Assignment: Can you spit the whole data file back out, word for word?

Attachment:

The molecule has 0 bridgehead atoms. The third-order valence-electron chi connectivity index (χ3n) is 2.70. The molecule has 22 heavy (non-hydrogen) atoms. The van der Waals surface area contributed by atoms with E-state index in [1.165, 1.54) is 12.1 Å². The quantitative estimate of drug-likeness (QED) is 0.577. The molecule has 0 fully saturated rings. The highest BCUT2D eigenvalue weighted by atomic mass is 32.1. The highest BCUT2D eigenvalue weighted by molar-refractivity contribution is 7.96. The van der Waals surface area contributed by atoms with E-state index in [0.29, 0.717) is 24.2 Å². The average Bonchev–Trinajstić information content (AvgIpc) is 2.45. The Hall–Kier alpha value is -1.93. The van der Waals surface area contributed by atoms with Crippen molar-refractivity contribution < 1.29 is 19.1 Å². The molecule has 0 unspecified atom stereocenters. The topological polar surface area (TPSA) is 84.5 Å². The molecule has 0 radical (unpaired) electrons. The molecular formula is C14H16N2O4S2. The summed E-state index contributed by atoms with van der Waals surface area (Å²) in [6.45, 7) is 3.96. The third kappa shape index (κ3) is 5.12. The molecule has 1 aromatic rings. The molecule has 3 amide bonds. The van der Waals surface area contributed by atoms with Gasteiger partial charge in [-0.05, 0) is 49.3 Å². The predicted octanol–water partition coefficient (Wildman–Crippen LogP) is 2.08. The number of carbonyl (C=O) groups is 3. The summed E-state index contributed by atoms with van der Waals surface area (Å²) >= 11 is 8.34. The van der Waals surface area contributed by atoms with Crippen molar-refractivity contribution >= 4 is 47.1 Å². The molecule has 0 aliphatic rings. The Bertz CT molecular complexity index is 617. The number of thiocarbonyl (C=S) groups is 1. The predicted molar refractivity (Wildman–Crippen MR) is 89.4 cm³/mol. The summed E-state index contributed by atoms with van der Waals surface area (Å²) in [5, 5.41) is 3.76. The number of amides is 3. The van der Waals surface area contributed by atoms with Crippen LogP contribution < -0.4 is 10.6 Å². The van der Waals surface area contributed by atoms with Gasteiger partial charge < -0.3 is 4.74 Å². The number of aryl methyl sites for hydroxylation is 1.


The molecule has 0 bridgehead atoms. The third-order valence-electron chi connectivity index (χ3n) is 2.70. The molecule has 22 heavy (non-hydrogen) atoms. The van der Waals surface area contributed by atoms with E-state index in [1.165, 1.54) is 12.1 Å². The quantitative estimate of drug-likeness (QED) is 0.577. The molecule has 0 fully saturated rings. The highest BCUT2D eigenvalue weighted by atomic mass is 32.1. The highest BCUT2D eigenvalue weighted by molar-refractivity contribution is 7.96. The van der Waals surface area contributed by atoms with E-state index in [0.29, 0.717) is 24.2 Å². The average Bonchev–Trinajstić information content (AvgIpc) is 2.45. The Hall–Kier alpha value is -1.93. The van der Waals surface area contributed by atoms with Crippen molar-refractivity contribution < 1.29 is 19.1 Å². The molecule has 0 unspecified atom stereocenters. The topological polar surface area (TPSA) is 84.5 Å². The molecule has 0 radical (unpaired) electrons. The molecular formula is C14H16N2O4S2. The summed E-state index contributed by atoms with van der Waals surface area (Å²) in [6.45, 7) is 3.96. The third kappa shape index (κ3) is 5.12. The molecule has 1 aromatic rings. The molecule has 3 amide bonds. The van der Waals surface area contributed by atoms with Gasteiger partial charge in [-0.05, 0) is 49.3 Å². The predicted octanol–water partition coefficient (Wildman–Crippen LogP) is 2.08. The number of carbonyl (C=O) groups is 3. The summed E-state index contributed by atoms with van der Waals surface area (Å²) >= 11 is 8.34. The van der Waals surface area contributed by atoms with Crippen molar-refractivity contribution >= 4 is 47.1 Å². The molecule has 0 aliphatic rings. The Bertz CT molecular complexity index is 617. The number of thiocarbonyl (C=S) groups is 1. The predicted molar refractivity (Wildman–Crippen MR) is 89.4 cm³/mol. The summed E-state index contributed by atoms with van der Waals surface area (Å²) in [5, 5.41) is 3.76. The number of amides is 3. The van der Waals surface area contributed by atoms with Crippen LogP contribution < -0.4 is 10.6 Å². The van der Waals surface area contributed by atoms with Gasteiger partial charge < -0.3 is 4.74 Å². The number of aryl methyl sites for hydroxylation is 1.